Under cross-examination the plaintiff said he was employed on contract as Managing Director seconded to the National Airport which is subsidiary company of ZIMCO. He agreed that his contract of employment came to an end in a normal way when he offered not to renew his contract. He admitted that as Chief Executive he fell under Appendix A3 i.e. between Z9 and Z12 of ZIMCO conditions of Service. He said he did not qualify under clause 22.2 (c) of the Conditions of Service as the vehicle was assigned to him just over a period of two years instead of five years. The Defendant called one witness Morris Oyata Bulaya.
He testified that he was the Manager, Administration in ZIMCO Ltd. He said according to the Blue Book the vehicle Nissan patrol Reg. AAJ 4402 the subject matter of these proceedings has never been the property of ZIMCO but that of the National Airports Corporation Ltd., for which the plaintiff was the Managing Director until January, 1992 when his contract of employment terminated by effluxion of time. Consequently ZIMCO as third party has no capacity to be compelled to comply with the order of specific performance. On the 13th January, 1992 the plaintiff offered to ZIMCO to buy vehicle REG. AAJ 4402 in accordance with the prevailing ZIMCO conditions of service. He said he referred the matter to National Service Corporation to deal with it. It subsequently transpired that the Plaintiff did not qualify to purchase the Motor Vehicle in question. He said he wrote to National Airport Corporation under Clause 22(ii) (d) because the Plaintiff had indicated he was retiring. On receipt of the letter from Finance Manager he sat down to look at the matter critically. He called from the Plaintiff's personal file in which there were the ZIMCO conditions of service. he noticed that the plaintiff was not retiring but merely came to the end of his contract. He said ZIMCO conditions of service as amended which became effective on 1st July, 1990 does not provide to sell motor vehicles, to officers on contract. The plaintiff was not retiring but had just come to the end of this contract. So retiring and end of contract are two different things. Retiring applies after serving the 55 years prescribed in the condition of service, particularly to persons on pension Board. He admitted that when he wrote to Finance Director he made an honest mistake when he referred to the plaintiff as "Retiring .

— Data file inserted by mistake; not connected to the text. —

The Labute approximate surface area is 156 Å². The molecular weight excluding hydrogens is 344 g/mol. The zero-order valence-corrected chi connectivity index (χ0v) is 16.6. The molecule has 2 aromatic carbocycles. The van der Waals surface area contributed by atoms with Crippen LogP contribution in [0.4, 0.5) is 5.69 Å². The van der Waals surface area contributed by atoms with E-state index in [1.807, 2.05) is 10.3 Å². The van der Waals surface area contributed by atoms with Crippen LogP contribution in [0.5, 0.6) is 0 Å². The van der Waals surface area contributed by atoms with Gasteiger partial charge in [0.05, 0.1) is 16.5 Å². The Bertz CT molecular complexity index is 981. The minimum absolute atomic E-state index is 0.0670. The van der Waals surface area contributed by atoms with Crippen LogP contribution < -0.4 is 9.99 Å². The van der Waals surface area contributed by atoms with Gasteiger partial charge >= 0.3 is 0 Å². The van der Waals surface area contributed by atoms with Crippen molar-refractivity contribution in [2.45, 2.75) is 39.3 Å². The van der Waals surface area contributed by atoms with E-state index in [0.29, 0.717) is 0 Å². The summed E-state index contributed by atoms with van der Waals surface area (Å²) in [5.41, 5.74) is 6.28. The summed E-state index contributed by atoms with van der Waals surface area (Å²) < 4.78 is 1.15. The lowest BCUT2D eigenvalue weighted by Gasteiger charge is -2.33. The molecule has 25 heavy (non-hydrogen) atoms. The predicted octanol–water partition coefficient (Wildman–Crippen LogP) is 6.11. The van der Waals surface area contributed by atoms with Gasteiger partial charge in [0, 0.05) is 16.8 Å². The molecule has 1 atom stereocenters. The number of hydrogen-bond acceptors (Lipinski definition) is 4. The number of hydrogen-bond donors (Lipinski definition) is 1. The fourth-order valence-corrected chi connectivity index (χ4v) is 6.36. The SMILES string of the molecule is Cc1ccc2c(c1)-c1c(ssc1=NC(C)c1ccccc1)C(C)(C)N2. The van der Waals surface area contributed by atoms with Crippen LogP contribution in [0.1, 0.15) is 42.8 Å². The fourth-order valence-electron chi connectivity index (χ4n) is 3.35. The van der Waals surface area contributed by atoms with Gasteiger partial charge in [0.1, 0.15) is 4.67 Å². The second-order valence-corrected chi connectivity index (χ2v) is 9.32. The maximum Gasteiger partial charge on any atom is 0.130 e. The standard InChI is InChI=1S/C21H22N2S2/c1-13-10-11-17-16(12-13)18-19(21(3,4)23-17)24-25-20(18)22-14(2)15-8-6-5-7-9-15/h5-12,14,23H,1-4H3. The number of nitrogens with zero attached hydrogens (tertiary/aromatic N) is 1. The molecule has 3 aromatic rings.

”Under cross-examination he said that when he received a letter from the Plaintiff he wrote approving his request subject to the ZIMCO conditions. He asked for the price to be determined. The conditions were those in clause 22 (ii) (d). He did not tell the plaintiff that he had qualified under that clause. He said if the vehicle was going to be sold the national Airport Corporation were going to make the decision. He was going to make an offer to the Plaintiff after the price has been determined and a decision made by the Corporation to sell.
The critical examination of the evidence adduced on each side boils down to two questions to be answered, (a) was there a concluded contract of sale entered between the parties capable of being enforced by this Court? and/or (b) Does the Plaintiff fall within the category of those entitled or qualified under ZIMCO scheme?
In order to determine, whether in any given case, it is reasonable to infer the existence of an agreement, it has long been usual to employ the language of offer and acceptance. In other words, the court examines all the circumstances to see if the one party may be assumed to have made a firm "Offer" and if the other party may likewise be taken to have "accepted" that offer. I propose to answer question (a) by referring to the letters written by the parties to each other.
By a letter dated 13th January, 1992 the Plaintiff writes:
"Mr. B. Bwalya
P.O. Box 30090
RE-CONTRACT OF EMPLOYMENT
"Mr. G.A. Lewis
One may now ask: Did the Plaintiff's letter herein before cited constitute a firm "offer" and the Defendant's letter above quoted be taken to be "Acceptance" of the plaintiff's offer? It has been said that an offer, capable of being converted into an agreement by acceptance, must consist of a definite promise to be bound provided certain specified terms are accepted. The offeror must have completed his share in the formation of a contract by finally declaring his readiness to undertake an obligation upon certain conditions, leaving to the offeree the option for acceptance or refusal. it must not merely be feeling his way towards an agreement, not merely initiating negotiations from which an agreement might or might not result.